All other reasons aside. It is just nice to meet new people. We all know how much time we spend on our phones, in our own usual circles etc, so embrace the opportunities and be open to the potential of meeting great people. You will learn lots and have fun. We can go out and make the most money, have the most virtual followers and likes, but I am definitely happiest surrounded with good people, good conversation and learning new things.

What are your tips for getting the most out of networking?




Learning To Solve Problems, Instead Of Giving Up

Firstly, an honest start. Over the last two weeks I have been torn between wanting to hide in a duvet burrito, not knowing how to write without it reading like a ‘woe is me, Dear Deirdre letter’ and trying to keep our sh** together on the business front. The reality is, that problems are always going to exist and they just a get a little bit more complicated when you are taking on more challenges. This truth however can be a hard one to stomach when you are in the crossfire.

Matthew and myself have come up against it recently; the domino effect has been in motion. We are in the midst of buying our home and sorting our existing (which will need a full renovation, but we absolutely love it already) a new business project, two commercial re -finances and a whole host of building control and letting issues, a flooded bathroom on a project and last (but I wish least), the fact that  I can’t seem to put my anxious little brain back in it’s box. These are all connected and when one problem started, it sent shockwaves down the line.

This is the abbreviated list from the past two months and there are numerous lists before it. Have I wanted to quit? Yes. Would I quit, absolutely not a chance.

A: I am far too stubborn to give up. B: I love it too much to give up. C: Then the struggle really would be for nothing. When quitting is not an option, you’re going to have to put your problem solving hat on and find a way through. It’s not easy, but little baby steps will hopefully help you stay out of the duvet burrito.

Problem Solving

Teamwork. I frustrate Matthew when I don’t get the concept of interdependency. I am fiercely independent but this stops me seeing the bigger picture. Having a power team, really is powerful. You can’t be all things to all situations. Sometimes you need the advice and guidance from everyone around you to come up with the solution. It also takes some of the weight off, it isn’t a case of off-loading responsibility, it’s giving yourself more strength to deal with it.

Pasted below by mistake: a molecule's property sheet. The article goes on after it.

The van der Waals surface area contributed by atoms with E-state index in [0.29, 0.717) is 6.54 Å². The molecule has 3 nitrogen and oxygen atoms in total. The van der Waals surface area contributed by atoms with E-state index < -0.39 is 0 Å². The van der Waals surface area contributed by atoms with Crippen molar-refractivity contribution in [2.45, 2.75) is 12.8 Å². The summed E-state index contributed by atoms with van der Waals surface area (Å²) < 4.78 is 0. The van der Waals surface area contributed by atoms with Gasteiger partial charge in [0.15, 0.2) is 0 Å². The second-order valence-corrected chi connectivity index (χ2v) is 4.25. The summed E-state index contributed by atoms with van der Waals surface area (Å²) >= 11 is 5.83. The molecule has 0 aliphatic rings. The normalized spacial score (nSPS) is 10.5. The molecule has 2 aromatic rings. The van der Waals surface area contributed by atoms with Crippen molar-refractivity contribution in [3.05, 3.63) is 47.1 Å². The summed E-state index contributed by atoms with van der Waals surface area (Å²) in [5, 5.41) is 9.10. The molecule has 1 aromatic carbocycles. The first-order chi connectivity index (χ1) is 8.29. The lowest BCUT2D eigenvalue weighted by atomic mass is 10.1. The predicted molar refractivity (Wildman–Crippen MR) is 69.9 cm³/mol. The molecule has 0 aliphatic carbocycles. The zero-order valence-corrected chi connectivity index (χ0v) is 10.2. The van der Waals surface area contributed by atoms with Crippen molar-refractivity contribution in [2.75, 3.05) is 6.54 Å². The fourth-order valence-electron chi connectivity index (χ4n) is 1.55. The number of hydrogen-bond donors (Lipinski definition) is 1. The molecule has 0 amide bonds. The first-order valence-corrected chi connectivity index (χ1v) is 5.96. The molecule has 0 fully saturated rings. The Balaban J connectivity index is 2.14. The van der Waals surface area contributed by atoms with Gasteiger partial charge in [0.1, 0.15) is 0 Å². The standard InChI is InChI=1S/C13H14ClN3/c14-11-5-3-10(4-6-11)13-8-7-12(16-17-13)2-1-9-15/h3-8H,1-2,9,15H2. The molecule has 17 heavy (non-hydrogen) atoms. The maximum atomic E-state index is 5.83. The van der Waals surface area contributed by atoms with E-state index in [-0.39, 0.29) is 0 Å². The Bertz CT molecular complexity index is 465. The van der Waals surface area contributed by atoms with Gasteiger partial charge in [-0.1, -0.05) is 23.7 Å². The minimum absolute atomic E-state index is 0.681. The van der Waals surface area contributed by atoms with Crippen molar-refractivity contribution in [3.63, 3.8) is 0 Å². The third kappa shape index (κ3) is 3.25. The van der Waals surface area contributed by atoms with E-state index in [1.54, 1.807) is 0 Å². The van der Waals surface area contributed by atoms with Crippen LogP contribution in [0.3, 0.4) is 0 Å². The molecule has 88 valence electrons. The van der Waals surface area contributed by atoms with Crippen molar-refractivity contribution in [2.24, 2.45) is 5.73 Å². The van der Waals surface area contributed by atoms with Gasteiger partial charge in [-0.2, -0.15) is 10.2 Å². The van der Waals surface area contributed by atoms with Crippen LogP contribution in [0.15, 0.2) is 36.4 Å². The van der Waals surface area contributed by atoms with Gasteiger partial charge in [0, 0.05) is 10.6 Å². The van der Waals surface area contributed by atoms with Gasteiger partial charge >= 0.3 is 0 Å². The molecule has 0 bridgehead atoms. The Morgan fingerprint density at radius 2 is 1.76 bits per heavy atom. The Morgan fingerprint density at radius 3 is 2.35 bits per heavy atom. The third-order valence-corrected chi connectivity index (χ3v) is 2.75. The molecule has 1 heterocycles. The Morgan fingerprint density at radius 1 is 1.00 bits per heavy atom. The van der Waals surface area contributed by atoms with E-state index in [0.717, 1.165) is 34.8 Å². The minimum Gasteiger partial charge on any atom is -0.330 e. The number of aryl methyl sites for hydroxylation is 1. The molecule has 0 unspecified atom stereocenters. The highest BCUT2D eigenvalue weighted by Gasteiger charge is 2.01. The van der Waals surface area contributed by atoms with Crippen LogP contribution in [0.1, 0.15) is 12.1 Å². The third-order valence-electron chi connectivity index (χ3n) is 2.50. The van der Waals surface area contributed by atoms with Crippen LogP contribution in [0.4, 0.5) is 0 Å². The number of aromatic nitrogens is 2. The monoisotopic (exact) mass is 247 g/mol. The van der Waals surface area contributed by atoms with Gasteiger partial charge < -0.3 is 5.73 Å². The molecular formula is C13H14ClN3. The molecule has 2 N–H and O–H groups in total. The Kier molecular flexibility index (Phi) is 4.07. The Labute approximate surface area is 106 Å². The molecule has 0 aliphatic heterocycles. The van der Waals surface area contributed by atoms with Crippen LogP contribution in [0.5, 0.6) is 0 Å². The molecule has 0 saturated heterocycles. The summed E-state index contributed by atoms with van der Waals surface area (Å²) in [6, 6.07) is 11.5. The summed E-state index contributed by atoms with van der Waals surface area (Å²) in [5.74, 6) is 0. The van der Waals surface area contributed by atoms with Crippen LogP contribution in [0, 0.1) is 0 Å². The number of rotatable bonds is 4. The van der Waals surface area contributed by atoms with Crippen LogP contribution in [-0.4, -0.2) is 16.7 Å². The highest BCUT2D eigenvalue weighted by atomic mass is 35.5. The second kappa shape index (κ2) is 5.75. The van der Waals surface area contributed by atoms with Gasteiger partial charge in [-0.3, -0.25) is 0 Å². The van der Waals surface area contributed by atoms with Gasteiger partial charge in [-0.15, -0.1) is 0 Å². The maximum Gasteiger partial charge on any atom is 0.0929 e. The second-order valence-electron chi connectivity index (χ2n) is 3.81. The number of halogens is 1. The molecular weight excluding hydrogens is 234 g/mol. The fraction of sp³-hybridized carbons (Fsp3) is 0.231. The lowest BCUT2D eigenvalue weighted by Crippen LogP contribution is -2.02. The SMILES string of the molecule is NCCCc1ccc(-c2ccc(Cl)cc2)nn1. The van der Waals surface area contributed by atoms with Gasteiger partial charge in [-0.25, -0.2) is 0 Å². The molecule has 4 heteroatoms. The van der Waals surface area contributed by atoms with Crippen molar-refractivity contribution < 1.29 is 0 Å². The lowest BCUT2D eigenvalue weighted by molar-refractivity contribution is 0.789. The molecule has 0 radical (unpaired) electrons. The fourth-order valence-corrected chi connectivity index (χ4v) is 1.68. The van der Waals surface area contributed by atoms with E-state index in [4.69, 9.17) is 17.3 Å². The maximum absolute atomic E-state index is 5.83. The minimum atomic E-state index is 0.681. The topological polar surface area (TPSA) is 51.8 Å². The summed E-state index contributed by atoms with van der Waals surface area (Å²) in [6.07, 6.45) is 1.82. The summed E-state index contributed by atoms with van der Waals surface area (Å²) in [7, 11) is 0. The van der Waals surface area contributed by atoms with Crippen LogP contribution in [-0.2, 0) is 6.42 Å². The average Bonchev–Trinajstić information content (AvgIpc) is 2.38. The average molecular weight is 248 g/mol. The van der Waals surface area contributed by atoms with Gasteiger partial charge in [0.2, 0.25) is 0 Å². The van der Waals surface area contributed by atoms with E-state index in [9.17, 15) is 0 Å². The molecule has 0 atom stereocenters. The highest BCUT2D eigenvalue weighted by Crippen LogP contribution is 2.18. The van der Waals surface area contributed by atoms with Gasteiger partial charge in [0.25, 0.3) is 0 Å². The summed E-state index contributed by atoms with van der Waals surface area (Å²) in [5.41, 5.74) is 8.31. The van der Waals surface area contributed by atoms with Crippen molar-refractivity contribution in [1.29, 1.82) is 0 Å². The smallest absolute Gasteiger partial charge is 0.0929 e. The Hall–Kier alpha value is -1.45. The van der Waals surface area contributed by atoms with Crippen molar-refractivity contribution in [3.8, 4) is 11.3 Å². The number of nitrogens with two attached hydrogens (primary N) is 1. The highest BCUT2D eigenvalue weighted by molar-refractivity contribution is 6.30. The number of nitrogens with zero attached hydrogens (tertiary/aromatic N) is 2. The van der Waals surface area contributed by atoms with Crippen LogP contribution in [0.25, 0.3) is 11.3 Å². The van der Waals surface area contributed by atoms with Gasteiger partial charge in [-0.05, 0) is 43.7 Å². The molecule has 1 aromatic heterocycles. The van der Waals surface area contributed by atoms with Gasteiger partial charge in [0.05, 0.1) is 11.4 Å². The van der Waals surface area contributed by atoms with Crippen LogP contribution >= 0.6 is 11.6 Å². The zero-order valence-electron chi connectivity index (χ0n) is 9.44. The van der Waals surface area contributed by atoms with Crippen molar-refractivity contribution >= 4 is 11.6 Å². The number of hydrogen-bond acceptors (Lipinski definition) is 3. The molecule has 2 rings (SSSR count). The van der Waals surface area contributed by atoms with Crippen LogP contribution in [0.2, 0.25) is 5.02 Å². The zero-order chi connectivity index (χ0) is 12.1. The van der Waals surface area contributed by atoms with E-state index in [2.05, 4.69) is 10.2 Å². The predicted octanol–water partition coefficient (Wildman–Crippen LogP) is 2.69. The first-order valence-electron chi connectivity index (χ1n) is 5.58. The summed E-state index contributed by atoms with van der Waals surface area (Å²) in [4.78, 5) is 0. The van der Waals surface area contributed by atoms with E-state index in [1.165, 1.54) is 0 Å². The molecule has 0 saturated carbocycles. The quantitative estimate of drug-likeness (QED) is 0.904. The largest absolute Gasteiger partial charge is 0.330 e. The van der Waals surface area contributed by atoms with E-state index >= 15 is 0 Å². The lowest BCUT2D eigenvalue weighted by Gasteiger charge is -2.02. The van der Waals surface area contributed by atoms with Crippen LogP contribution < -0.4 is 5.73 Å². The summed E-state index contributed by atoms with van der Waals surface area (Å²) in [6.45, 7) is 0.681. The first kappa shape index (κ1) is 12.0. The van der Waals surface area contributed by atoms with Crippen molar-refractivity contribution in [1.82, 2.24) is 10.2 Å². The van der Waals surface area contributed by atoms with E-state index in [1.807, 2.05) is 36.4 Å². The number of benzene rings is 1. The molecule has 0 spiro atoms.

Surround Yourself with positive

From a business or mind-set perspective, this could be a coach, mentor, podcasts, books. These have all definitely helped me. However, without wanting to be controversial here, for me, there also needs to be balance when pursuing goals. I sometimes don’t let myself/forget about all the other things that come under this heading. Positive doesn’t just have to be personal development/goal related. Not every single second of every day has to be dedicated to being a super human. Sometimes, listening to music is more beneficial than listening to an audio book, sometimes reading a great book of fiction is as beneficial as reading the latest book on how to be successful.

Get a Plan & focus

Problems happen and will always happen. Each time they do is an opportunity to learn something new and to learn how to avoid it or do it better in the future. Having a plan, can help your focus when things are going off track. I have written about this before, but try to focus on your own goals, comparison against others can be a self sabotage if you’re not careful.


When you really sit down with your problems, there is always a massive list of things we can still be grateful for. Sometimes, if we don’t remind ourselves of all the good, life can seem overwhelming at times. I am guilty in the past of throwing myself pity parties, the trouble with these; they are self indulgent, serve no use at all and nobody else really wants to be at that party.

Don’t take it out on everything else

Does this sound familiar? “I have had the most stressful day, this happened then this happened which means this will now happen. I don’t know what to do!” *Eats custard creams by the pack/ chocolate/insert food vice of choice*. “I’m fat and I hate all my clothes, everything is going wrong, I’m so tired.” *Trawls Instagram* “Great, everyone else is doing X,Y,Z, I can’t even do A.

Welcome to my previous pity parties. Don’t they just sound a hoot!!

If you are facing problems, try your best not to escalate them into the other areas of your life. Easier said than done. But it really does make you feel crap.

Baby steps are better than no steps at all. So even if you just start off with little things, you will build your confidence and self esteem to tackle more later. Everyone says this to me, now maybe I get it, “Be kind to yourself.”